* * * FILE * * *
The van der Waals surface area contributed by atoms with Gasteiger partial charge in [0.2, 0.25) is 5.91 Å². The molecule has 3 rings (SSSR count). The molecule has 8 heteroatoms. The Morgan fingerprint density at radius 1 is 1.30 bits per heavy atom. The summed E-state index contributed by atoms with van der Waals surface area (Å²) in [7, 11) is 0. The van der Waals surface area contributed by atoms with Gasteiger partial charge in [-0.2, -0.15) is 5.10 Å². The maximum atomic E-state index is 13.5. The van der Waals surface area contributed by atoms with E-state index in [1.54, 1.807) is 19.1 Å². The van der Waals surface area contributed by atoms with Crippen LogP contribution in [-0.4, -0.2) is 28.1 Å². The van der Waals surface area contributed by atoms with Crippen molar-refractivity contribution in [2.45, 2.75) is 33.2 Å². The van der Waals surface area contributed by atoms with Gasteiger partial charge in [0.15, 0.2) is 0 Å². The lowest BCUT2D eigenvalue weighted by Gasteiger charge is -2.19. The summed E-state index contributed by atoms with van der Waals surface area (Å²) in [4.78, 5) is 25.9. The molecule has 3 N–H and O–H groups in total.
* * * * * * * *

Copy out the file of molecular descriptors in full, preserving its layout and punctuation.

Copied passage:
The van der Waals surface area contributed by atoms with Gasteiger partial charge in [0.2, 0.25) is 5.91 Å². The molecule has 3 rings (SSSR count). The molecule has 8 heteroatoms. The Morgan fingerprint density at radius 1 is 1.30 bits per heavy atom. The summed E-state index contributed by atoms with van der Waals surface area (Å²) in [7, 11) is 0. The van der Waals surface area contributed by atoms with Gasteiger partial charge in [-0.2, -0.15) is 5.10 Å². The maximum atomic E-state index is 13.5. The van der Waals surface area contributed by atoms with E-state index in [1.54, 1.807) is 19.1 Å². The van der Waals surface area contributed by atoms with Crippen LogP contribution in [-0.4, -0.2) is 28.1 Å². The van der Waals surface area contributed by atoms with Crippen molar-refractivity contribution in [2.45, 2.75) is 33.2 Å². The van der Waals surface area contributed by atoms with Gasteiger partial charge in [0.15, 0.2) is 0 Å². The lowest BCUT2D eigenvalue weighted by Gasteiger charge is -2.19. The summed E-state index contributed by atoms with van der Waals surface area (Å²) in [4.78, 5) is 25.9. The molecule has 3 N–H and O–H groups in total.